and for which we provide some analytical (using Random Matrix Theory) and
numerical benchmarks. We find that downward index trends increase the average
correlation between stocks (as measured by the most negative eigenvalue of the
conditional correlation matrix), and makes the market mode more uniform. Upward
trends, on the other hand, also increase the average correlation between stocks
but rotates the corresponding market mode {\it away} from uniformity. There are
two time scales associated to these effects, a short one on the order of a
month (20 trading days), and a longer time scale on the order of a year. We
also find indications of a leverage effect for sectorial correlations as well,
which reveals itself in the second and third mode of the PRA.

Time reversal invariance can be summarized as follows: no difference can be measured if a sequence of events is run forward or backward in time. Because price time series are dominated by a randomness that hides possible structures and orders, the existence of time reversal invariance requires care to be investigated. Different statistics are constructed with the property to be zero for time series which are time reversal invariant; they all show that high-frequency empirical foreign exchange prices are not invariant. The same statistics are applied to mathematical processes that should mimic empirical prices. Monte Carlo simulations show that only some ARCH processes with a multi-timescales structure can reproduce the empirical findings. A GARCH(1,1) process can only reproduce some asymmetry. On the other hand, all the stochastic volatility type processes are time reversal invariant. This clear difference related to the process structures gives some strong selection criterion for processes.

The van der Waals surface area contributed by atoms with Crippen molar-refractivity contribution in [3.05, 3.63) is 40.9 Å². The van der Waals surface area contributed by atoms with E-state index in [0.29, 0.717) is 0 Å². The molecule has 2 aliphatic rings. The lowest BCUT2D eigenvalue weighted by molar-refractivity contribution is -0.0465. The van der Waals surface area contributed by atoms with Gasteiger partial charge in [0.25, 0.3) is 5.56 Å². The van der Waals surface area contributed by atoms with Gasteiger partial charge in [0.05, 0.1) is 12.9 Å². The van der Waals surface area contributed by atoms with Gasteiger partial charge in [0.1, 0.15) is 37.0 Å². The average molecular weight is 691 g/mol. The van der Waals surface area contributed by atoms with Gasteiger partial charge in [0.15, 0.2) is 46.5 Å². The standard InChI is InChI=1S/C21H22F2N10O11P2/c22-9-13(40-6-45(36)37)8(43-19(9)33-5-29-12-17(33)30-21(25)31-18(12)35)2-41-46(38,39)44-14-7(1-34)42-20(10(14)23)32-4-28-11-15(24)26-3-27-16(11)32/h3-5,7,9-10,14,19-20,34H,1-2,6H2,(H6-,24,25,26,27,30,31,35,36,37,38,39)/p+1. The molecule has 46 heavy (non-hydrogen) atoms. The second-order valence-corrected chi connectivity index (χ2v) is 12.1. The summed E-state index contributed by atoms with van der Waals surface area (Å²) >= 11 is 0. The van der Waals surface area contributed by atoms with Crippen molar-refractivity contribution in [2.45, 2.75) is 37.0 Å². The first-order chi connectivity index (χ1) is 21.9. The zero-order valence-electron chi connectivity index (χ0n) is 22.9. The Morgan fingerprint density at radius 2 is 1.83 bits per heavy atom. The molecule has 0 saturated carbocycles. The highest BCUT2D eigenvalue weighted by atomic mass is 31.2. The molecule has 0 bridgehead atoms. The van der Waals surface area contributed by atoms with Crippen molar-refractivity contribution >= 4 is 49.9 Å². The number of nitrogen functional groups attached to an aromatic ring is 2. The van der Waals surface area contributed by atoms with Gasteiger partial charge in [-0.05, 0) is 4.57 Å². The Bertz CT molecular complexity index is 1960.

Cleaning Correlation Matrices

- J Bun
- J P Bouchaud
- M Potters

Bun, J., Bouchaud, J.P., & Potters, M. (2016). Cleaning Correlation Matrices,
https://www.risk.net/risk-magazine/technical-paper/2452666

The Handbook of Agent Based Modelling

- C C Mounfield

Mounfield, C. C. (2021). The Handbook of Agent Based Modelling. Cambridge University Press.